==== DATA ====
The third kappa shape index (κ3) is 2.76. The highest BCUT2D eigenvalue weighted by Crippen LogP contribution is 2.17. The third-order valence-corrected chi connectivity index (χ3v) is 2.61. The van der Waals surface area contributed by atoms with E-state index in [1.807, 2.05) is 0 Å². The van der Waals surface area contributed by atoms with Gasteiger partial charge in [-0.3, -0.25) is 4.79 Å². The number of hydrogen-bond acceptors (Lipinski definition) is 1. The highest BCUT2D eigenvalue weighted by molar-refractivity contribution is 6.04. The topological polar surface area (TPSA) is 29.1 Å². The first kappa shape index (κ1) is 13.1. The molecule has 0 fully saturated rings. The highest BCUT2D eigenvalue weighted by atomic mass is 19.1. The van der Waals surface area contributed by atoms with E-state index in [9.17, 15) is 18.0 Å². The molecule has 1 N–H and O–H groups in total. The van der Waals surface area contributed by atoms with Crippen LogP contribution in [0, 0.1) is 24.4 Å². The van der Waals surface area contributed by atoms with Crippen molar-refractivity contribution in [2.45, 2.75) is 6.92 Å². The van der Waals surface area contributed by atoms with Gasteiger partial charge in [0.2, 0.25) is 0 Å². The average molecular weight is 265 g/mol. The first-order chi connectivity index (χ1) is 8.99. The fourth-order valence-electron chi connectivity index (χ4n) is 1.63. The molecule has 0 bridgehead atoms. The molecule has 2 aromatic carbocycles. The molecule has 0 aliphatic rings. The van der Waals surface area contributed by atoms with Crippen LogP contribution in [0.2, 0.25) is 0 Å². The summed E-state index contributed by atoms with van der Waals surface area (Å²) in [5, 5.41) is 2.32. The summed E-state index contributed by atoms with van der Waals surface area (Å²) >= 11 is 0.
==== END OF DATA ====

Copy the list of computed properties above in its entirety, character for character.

The third kappa shape index (κ3) is 2.76. The highest BCUT2D eigenvalue weighted by Crippen LogP contribution is 2.17. The third-order valence-corrected chi connectivity index (χ3v) is 2.61. The van der Waals surface area contributed by atoms with E-state index in [1.807, 2.05) is 0 Å². The van der Waals surface area contributed by atoms with Gasteiger partial charge in [-0.3, -0.25) is 4.79 Å². The number of hydrogen-bond acceptors (Lipinski definition) is 1. The highest BCUT2D eigenvalue weighted by molar-refractivity contribution is 6.04. The topological polar surface area (TPSA) is 29.1 Å². The first kappa shape index (κ1) is 13.1. The molecule has 0 fully saturated rings. The highest BCUT2D eigenvalue weighted by atomic mass is 19.1. The van der Waals surface area contributed by atoms with E-state index in [9.17, 15) is 18.0 Å². The molecule has 1 N–H and O–H groups in total. The van der Waals surface area contributed by atoms with Crippen LogP contribution in [0, 0.1) is 24.4 Å². The van der Waals surface area contributed by atoms with Crippen molar-refractivity contribution in [2.45, 2.75) is 6.92 Å². The van der Waals surface area contributed by atoms with Gasteiger partial charge in [0.2, 0.25) is 0 Å². The average molecular weight is 265 g/mol. The first-order chi connectivity index (χ1) is 8.99. The fourth-order valence-electron chi connectivity index (χ4n) is 1.63. The molecule has 0 bridgehead atoms. The molecule has 2 aromatic carbocycles. The molecule has 0 aliphatic rings. The van der Waals surface area contributed by atoms with Crippen LogP contribution in [0.2, 0.25) is 0 Å². The summed E-state index contributed by atoms with van der Waals surface area (Å²) in [5, 5.41) is 2.32. The summed E-state index contributed by atoms with van der Waals surface area (Å²) >= 11 is 0.